Olshey: We’ve got a lot of young guys. I think everybody gets caught up in the draft because that’s what’s sexy right now, right? We’re a month from the draft, my staff is in Chicago right now. In terms of scouting the draft this is probably more complicated that any draft I’ve every been involved in because we don’t have a pick, so we’re not targeting a specific range in the draft. So we’ve got to be prepared for anything. One through 60, you just don’t know when the phone is going to ring, you don’t know when a player if available that you can pursue. I think the reality of having only potentially two roster spots open and available, we’ve got to be judicious with what we add to that because we’re out of the talent acquisition mode. We are out of the asset acquisition mode and now we’re about winning games. I think everybody on the roster, the coaching staff, the front office, ownership has gotten a taste and remembered what it’s like to be in the second-round of the playoffs. And knowing just how close you are to really getting where all of us want to go, which is to still be playing in June, and I think if we can find a player that moves that process forward, then I think we’ll be aggressive. If it’s draft, it’s draft. If it’s free agency, it’s free agency. If it’s trade, it’s trade. But the goal is to have a better team on the floor October 1st that we did this past October 1st.

There’s been so much talk in the past about big cities rule the NBA and how hard it is for small markets, but you’ve got San Antonio, Oklahoma City and Indiana in the playoffs. Is that an anomaly or is that indicative of what you can do in a smaller market now?

Olshey: From a management standpoint — Adam Silver has talked about this since we came out of bargaining — that the goal of the league right now is that any team, if well managed, has a chance to win a championship. And I think, no matter how great the pedigree of San Antonio is and Indiana and recently Oklahoma City, I think what you see is that it’s true. I think there’s going to be more parity, I think it’s going to have a lot more to do with being judicious with who you sign, not giving away bad contracts, having stability, having a system, having faith in your coaching staff that that kind of consistency in a year-in basis will move things forward. And I do. I think it is exciting you’re going to have two small market teams in the Western Conference (finals). As glamorous of a marketplace as Miami is, it’s not New York, Chicago or L.A. in terms of size of market, but they’re clearly well run, well coached and have incredible talent. So I’m excited about being a general manager in today’s NBA, where market isn’t as important as culture.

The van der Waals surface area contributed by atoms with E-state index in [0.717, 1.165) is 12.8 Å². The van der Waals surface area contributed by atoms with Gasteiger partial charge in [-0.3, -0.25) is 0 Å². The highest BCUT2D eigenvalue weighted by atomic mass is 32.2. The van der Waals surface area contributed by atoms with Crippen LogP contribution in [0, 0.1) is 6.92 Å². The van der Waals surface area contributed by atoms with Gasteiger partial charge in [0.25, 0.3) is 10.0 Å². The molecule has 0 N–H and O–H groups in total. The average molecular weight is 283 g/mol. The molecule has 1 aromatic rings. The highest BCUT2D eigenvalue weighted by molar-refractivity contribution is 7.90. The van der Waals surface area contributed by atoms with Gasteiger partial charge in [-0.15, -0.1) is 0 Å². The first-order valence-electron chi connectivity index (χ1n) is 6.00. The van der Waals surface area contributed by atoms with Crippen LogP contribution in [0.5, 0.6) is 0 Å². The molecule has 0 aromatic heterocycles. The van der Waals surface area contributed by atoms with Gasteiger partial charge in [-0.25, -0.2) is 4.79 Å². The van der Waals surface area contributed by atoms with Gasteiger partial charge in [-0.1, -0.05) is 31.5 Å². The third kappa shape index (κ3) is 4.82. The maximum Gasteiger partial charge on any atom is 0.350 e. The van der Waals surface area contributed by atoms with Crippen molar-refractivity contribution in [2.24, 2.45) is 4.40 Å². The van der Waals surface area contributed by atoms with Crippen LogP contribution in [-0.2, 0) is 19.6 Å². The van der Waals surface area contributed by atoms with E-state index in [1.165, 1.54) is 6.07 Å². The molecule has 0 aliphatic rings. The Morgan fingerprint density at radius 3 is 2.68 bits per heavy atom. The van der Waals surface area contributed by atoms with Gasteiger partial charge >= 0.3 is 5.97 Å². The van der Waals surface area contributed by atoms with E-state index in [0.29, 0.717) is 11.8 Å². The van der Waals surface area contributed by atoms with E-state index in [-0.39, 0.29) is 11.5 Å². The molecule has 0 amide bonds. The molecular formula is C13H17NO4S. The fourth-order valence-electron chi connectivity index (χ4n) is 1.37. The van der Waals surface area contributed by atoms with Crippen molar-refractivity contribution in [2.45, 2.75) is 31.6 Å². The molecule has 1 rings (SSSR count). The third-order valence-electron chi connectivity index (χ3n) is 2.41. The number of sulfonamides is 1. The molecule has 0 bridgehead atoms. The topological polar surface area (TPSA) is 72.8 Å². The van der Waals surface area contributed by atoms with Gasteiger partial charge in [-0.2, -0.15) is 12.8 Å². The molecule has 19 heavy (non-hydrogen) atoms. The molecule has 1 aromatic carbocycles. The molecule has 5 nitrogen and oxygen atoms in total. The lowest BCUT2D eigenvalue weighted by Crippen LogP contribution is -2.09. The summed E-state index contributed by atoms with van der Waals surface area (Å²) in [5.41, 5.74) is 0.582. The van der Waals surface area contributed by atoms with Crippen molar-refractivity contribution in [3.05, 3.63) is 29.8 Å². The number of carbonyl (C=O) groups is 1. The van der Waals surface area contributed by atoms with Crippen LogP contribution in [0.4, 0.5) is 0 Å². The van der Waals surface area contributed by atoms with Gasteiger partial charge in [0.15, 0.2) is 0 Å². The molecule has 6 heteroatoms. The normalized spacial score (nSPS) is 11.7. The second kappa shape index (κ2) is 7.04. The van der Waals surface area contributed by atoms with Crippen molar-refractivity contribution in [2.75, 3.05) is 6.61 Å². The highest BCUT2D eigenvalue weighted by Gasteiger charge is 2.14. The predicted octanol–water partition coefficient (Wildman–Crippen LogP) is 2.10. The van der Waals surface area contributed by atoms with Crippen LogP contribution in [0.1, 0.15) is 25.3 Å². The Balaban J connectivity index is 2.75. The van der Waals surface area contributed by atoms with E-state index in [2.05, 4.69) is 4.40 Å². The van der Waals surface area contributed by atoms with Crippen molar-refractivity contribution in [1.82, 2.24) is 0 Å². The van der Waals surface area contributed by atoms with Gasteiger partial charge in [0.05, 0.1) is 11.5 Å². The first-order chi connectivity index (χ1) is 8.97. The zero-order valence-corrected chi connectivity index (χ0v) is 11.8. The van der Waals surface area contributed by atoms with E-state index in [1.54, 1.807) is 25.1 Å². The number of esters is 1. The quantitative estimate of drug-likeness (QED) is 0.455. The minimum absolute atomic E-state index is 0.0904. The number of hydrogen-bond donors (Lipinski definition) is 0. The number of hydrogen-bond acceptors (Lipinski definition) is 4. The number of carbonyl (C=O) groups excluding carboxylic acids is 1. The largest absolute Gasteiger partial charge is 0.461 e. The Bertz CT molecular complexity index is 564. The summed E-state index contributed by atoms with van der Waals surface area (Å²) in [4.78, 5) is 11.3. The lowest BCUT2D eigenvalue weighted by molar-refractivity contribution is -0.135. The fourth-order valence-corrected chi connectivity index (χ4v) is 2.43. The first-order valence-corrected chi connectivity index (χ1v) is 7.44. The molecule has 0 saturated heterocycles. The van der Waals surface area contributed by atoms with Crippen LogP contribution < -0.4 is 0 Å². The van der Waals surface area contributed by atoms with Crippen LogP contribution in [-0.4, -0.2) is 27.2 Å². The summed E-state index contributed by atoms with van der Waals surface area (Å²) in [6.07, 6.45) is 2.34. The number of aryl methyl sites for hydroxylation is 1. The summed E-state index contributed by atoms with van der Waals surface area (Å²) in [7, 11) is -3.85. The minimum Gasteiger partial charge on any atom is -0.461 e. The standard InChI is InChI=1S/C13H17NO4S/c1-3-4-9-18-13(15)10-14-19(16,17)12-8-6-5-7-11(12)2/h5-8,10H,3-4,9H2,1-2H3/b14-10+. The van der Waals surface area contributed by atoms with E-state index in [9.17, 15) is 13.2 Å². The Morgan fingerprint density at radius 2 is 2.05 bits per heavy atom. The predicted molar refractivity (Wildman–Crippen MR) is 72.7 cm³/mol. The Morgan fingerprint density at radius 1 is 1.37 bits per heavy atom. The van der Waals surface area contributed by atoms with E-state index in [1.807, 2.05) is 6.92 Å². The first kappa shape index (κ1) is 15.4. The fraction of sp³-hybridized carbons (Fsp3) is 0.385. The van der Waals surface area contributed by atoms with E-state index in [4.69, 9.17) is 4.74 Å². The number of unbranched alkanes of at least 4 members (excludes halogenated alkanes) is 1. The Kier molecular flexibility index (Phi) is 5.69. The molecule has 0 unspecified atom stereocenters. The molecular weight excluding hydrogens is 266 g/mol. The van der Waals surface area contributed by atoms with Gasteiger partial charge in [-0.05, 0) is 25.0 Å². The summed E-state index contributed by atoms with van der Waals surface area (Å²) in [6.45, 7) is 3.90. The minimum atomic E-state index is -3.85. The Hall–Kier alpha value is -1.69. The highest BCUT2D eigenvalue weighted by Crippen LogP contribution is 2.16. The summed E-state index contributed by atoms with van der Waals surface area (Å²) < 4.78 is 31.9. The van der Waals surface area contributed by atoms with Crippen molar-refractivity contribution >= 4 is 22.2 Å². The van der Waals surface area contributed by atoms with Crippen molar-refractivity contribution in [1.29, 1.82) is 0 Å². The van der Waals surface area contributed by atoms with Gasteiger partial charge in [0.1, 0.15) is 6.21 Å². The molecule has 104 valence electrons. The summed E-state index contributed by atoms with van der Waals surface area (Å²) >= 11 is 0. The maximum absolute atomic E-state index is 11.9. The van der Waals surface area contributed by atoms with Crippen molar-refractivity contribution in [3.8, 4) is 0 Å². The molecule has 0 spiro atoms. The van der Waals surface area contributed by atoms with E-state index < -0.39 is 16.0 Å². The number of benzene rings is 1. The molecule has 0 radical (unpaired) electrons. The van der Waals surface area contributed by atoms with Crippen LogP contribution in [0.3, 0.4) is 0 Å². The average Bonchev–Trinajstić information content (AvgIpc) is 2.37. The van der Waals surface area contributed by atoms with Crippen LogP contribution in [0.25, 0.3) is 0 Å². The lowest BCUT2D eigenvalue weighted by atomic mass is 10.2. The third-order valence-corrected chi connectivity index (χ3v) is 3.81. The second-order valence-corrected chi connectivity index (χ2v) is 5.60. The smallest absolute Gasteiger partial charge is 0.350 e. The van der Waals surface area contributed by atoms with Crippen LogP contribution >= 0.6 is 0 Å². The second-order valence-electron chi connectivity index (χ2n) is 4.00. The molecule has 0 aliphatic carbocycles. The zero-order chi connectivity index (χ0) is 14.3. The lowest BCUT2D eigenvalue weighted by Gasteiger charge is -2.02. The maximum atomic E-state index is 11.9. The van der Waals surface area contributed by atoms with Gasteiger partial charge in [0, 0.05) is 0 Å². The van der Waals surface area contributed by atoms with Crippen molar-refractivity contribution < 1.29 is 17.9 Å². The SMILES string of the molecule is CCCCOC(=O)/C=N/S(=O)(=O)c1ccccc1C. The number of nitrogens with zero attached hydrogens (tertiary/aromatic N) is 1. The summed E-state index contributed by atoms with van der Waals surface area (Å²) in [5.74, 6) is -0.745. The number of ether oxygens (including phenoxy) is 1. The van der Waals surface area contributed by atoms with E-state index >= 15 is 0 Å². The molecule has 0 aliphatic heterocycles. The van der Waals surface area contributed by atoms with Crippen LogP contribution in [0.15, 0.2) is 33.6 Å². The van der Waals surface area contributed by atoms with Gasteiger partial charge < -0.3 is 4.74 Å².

Terry, will your staff remain the same?

Stotts: Yes.

Can you talk about your confidence in them as far as developing talent?

Stotts: I can’t tell you how much I appreciate my staff. They work well together, they’ve developed young talent. We had eight players in their first or second year and I think all of them got better. Some of it you see, some of it you don’t but I know they all have gotten better. They work well with the veteran players, Wes and Nic, Robin and LA. They have done a tremendous job of improving the players we have but beyond that, they’re good people, they have great work ethic, they have us prepared every game, they love the game, they love being on the court, they love being in the gym, they come here on off days and work with players, they connect with them off the court, go to dinner with them. So I couldn’t ask more from my staff. Very fortunate to have them.

Neil, you said the deal with Stotts was done before the season was done. Was that regular season for playoffs?

Olshey: Look, Terry knew he was going to be back. The formalizing a contract, that’s between myself, Terry’s agent making sure Terry’s onboard. That’s paperwork. But the contract extension wasn’t a result of us winning a playoff series. The contract extension was a result of that this organization is heading the right direction. I thought we were one of the best-coached teams in the NBA this year. I thought our young guys were developing. I thought we have an incredible system. The goal of the league — I used to talk about this with my friends in Phoenix that they had the easiest, hardest job in the world years ago because they had a specific system and they knew exactly who would fit in their system and then they just had to go out and find them. And I think you saw that with San Antonio. I think, hopefully, that’s the direction we’re heading and I think we are heading in the right direction. The way we play — we just talked to all the guys in the exit interview — we have a way we play and the goal is now, when you go into free agency or you go into the draft or you talk to an agent, is to say “Look, when you come to Portland, you know how we’re going to play.” And that’s what’s important. But like I said, something people think, for reasons past our understanding, we don’t talk about options or extensions during the year, but there’s a reason you do, because the focus then remains on the team and not on anybody’s individual contractual situation, be it player, coach, front office member.

But what I said was, this would be resolved immediately and I don’t know that it could have been resolved any faster than when Terry was on a plane coming back from our last game.

Is there an area or position you’ll focus most on in the offseason?